After spending far too many nights benchmarking, let’s take a look at the first of three ATA RAID adapters. The Adaptec AAA-UDMA was the first RAID 5 adapter designed for ATA hard drives. RAID had been the domain of SCSI hard drives until 1995 when Promise released the FastTrak, a RAID 0, 1 and 0+1 ATA33 adapter. Since then quite a few companies, Promise, Highpoint and AMI to name a few, have released ATA RAID adapters in the same vein. It took a leader in SCSI to release the first RAID 5 adapter, and so Adaptec made the AAA-UDMA.
This leads us to the first problem: Adaptec is a SCSI company, and that’s what it knows. Therefore the AAA-UDMA is based on their line of SCSI RAID adapters, right down to the BIOS. In fact Adaptec has taken one of their RAID cards, added an ATA controller chip, and created the AAA-UDMA. The card translates SCSI commands to the ATA chip and in one stroke limits it’s ability to be a contender. Let’s take a step back and look at the whole picture.
Opening the box reveals a full length PCI adapter, two manuals, four drive cables, one CD and a slew of diskettes. If you’ve never worked with full length PCI cards, be prepared for a surprise; they run the entire case and take advantage of those slot brackets by the case fan you’ve never used. The AAA-UDMA is 12.28 inches long. Examining the card shows four IDE connectors and an IDE LED connector. There is a 168 pin DIMM slot with a 2 MB ECC EDO RAM DIMM installed; why they chose EDO over SDRAM I’ll never know, but I would have liked to try a 64MB SDRAM DIMM in there to see what’s what. I put a 64MB PC100 SDRAM DIMM on the card just to see, but it gave me an error of unrecognized DIMM. Of note as well are the controller chips: standard Adaptec AIC-7890AB and an AIC-7815G. These are used on Adaptec’s SCSI RAID controllers and a sure tip off that this is a SCSI design cobbled with IDE components. The UDMA translator is an Altera Flex, which is my first experience with this company and perusing the web site didn’t give me much insight. This card is over a year old and uses ATA66 connections, giving a maximum transfer rate per channel of 66 MB/s burst speed.
Installation was quick and easy: plug the card in and reboot. If you want to boot from the array and install an operating system, a configuration boot disk is provided for most network OS’s utilizing Adaptec’s ArrayConfig utility. I was using a single disk as the boot disk and the RAID array as separate storage, so once into Windows 2000 the hardware was detected and I used the diskette to load the drivers. Up and running.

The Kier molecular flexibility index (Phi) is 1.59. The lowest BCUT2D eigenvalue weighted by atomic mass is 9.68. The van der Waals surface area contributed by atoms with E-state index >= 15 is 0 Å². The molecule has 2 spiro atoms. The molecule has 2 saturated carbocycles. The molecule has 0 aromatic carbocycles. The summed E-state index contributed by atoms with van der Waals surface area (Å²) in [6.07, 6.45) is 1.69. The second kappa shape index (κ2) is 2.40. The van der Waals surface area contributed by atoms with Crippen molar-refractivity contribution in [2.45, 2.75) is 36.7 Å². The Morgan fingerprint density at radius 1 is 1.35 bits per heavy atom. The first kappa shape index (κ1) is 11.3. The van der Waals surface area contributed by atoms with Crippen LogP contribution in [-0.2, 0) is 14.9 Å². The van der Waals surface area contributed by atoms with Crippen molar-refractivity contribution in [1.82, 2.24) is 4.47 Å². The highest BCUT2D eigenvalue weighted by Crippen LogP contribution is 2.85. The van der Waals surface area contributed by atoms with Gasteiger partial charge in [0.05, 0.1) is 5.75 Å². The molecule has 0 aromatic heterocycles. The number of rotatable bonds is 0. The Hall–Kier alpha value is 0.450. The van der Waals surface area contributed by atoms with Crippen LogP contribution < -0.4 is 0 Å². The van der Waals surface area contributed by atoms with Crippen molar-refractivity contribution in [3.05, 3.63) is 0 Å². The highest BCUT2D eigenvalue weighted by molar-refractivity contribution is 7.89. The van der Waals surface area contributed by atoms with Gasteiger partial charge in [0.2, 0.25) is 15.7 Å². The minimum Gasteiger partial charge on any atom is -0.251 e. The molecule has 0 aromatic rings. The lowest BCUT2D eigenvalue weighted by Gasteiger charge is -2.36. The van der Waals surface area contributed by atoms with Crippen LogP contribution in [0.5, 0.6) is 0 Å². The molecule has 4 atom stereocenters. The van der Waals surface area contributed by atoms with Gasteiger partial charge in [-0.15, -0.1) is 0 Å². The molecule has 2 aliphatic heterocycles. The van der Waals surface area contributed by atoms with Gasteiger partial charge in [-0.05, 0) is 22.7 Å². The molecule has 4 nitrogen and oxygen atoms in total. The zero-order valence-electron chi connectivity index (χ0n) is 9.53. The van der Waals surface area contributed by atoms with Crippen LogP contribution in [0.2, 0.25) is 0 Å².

I shut down, hooked up the drives and rebooted. Unlike other ATA RAID controllers, going into the card’s BIOS doesn’t let you configure anything. It’s Adaptec’s standard SCSI BIOS and let’s you low level format the drives, but that’s about it for ATA drives.
All drive, adapter and array configuration and management is done through software, namely Adaptec CI/O Management. This package is installed from the single CD and has a thick manual dedicated to it. CI/O is used manage all Adaptec arrays, ATA or SCSI, and is easy to work with. The software serves two main functions: to set up arrays and to monitor all related equipment, locally or remotely via a client PC on the network.
Once I had everything installed I selected set up my first array, a four disk RAID 0 configuration. CI/O walked me through the process and led me to the last step: initialization. This took over four hours for most configurations using four 20 GB Maxtor drives; better safe than sorry.
Quite a few options are presented for RAID configurations: RAID 0, 1, 0+1, 5 with block sizes in kilobytes of 8, 16, 32, 64 and 128. 64 is the default setting, as it is with all ATA RAID adapters I’ve looked at. As well you can have just disks connected to the card, but it would be a lot cheaper to buy a Promise Ultra adapter if you were just looking to add two more IDE channels.
Adaptec CI/O Management is designed for just that. All aspects of the array, drives and controller are monitored and reported through CI/O or NT’s Event Viewer. I found my way around without consulting the manual and was able to accomplish most tasks easily. Everything is well laid out and logical; a minor problem was that each task opened a new window within the software. Remote management is done by installing the CI/O software and pointing it to the Adaptec array; performance over the network was good and I managed everything the same as on the machine with the card installed.
Consulting the manual showed the full depth of features developed by Adaptec for their SCSI RAID controllers, pointing out time and time again that advanced features weren’t available for the AAA-UDMA. I recommend reading through everything before deploying in a production machine, but that’s safe advice for any hardware upgrade.
Consulting the benchmarks show what a few other reviewers have discovered: this card isn’t built for speed. Adaptec bills the AAA-UDMA on their RAID site as a “sub-entry server” model. Apparently that’s reliable but slow.
To wrap it all up, I would have to recommend that most users pass on this model. If you need ATA RAID 5, go for the Promise SuperTrak line. If your environment is using Adaptec SCSI RAID controllers and CI/O Management, then the AAA-UDMA would fit right in.
Editors note: this review was migrated from the old eBabble.net site and the photos updated. Originally published January 10th 2001.